Pandora necklace

Pandora switches to lab-grown diamonds, meeting demand for sustainable jewelry

Leading jewelry retailer Pandora recently announced the launch of its first collection of lab-grown diamonds, which has grown in popularity in recent years, driven by consumer demand for sustainable and ethical jewelry.

The market leader’s move could serve as a catalyst to encourage other players to embrace lab-grown diamonds, although luxury jewelers and mining companies are likely to resist the change.

Demand for lab-grown diamonds stems from the trend towards sustainability

Pandora Brilliance, the brand’s new collection, was initially introduced in the UK, with a global launch in other key markets scheduled for 2022. Pandora lab-made diamonds are made in Great Britain and are identical to diamonds excerpts. They are also graded according to the same color, clarity, cut, and industry standard 4C carat weight.

The company’s decision to launch a collection of lab-grown diamonds demonstrates its intention to meet evolving consumer demands, which have brought sustainability and ethics to the fore in recent years. Sustainability is perhaps the most important global theme of 2021 and the jewelry market is no exception.

The lab-created diamonds in the Pandora collection have been cultivated with over 60% renewable energy on average and greenhouse gas (GHG) emissions from non-renewable energies are offset by CarbonNeutral certification. When Pandora launches the collection globally next year, diamonds are expected to be made from 100% renewable energy.

Another key issue facing the trade in natural diamonds is the violation of human rights, which has led to demands for increased transparency in supply chains. Concerns about the environment and working practices in the mining industry have led to a growing demand for alternatives to mined diamonds. Pandora is now ready to enjoy it.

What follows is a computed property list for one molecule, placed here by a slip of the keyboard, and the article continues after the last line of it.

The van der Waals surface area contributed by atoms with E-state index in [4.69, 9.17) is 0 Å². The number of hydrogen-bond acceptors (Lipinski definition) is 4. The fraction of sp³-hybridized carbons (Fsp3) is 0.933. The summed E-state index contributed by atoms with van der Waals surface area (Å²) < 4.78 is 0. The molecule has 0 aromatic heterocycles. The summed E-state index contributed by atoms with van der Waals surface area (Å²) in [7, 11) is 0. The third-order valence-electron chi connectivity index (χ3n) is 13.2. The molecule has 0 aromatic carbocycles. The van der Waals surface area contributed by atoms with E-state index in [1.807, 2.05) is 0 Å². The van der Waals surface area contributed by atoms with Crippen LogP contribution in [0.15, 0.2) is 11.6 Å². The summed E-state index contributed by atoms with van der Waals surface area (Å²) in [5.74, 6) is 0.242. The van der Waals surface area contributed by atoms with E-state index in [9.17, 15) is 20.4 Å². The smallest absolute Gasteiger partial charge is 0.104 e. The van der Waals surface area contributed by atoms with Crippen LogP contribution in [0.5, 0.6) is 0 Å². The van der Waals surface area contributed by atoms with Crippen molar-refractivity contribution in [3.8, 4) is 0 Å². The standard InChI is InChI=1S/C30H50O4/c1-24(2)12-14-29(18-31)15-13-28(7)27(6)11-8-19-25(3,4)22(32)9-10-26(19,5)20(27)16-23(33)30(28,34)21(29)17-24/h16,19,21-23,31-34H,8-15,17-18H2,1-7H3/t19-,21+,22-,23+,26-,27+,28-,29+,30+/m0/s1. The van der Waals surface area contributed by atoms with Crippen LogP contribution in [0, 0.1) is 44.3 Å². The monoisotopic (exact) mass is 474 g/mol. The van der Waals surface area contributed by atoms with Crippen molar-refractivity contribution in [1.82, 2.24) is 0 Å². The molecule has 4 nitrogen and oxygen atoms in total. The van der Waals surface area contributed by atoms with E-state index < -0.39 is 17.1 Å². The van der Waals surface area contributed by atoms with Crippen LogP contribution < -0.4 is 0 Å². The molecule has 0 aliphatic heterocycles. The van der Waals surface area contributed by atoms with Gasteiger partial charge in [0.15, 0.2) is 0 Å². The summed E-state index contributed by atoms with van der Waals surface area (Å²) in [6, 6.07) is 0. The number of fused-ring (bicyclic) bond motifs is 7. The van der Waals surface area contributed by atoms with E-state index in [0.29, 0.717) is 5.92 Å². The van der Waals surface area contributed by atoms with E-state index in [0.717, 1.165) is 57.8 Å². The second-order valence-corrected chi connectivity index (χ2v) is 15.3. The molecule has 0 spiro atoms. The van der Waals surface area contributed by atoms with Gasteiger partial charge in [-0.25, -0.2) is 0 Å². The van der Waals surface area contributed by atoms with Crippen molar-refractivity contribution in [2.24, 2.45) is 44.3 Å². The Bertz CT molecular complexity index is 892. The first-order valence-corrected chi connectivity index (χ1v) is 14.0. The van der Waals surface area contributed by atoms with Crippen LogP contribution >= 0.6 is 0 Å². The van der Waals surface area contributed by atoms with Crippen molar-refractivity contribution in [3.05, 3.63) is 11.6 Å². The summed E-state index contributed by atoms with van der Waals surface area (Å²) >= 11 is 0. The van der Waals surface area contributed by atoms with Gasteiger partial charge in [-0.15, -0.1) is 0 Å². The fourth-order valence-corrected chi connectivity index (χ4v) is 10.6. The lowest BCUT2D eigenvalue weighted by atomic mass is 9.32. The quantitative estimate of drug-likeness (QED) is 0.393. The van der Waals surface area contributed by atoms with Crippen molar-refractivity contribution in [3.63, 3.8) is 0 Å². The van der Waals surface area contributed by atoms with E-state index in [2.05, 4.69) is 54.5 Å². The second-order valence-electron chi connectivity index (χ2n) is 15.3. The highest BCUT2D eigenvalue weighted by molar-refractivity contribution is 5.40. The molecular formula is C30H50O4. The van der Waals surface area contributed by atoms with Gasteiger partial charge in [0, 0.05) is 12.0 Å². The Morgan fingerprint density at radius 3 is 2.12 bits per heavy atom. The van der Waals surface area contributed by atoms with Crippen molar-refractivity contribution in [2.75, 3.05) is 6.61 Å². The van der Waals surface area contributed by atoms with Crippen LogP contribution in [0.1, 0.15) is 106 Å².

Other players can continue to follow suit

Pandora’s decision as a well-known global player to enter the lab-grown diamond segment could spark a change in the market and encourage other players to follow suit. The segment has come a long way already, with a number of significant investments made in recent years, an encouraging sign for the future of lab-grown products.

In April 2021, the diamond marketplace Nivoda announced that it would significantly increase its lab supply after seeing demand increase significantly in 2020. As of August 2020, only 6% of the company’s sales were diamonds. grown in the lab, but that figure rose to 26% in just a few months.

Luxury players are likely to resist change

Despite recent developments in the market for lab-grown diamonds, resistance to change is present, especially among luxury jewelers and diamond mining giants. The diamond market is incredibly lucrative, and as a result, many players believe that approving lab-grown alternatives could ultimately devalue natural diamonds. Many large luxury groups such as the owner of Cartier Cie Financière Richemont SA and the owner of Tiffany LVMH Moet Hennessy Louis Vuitton SE abstained.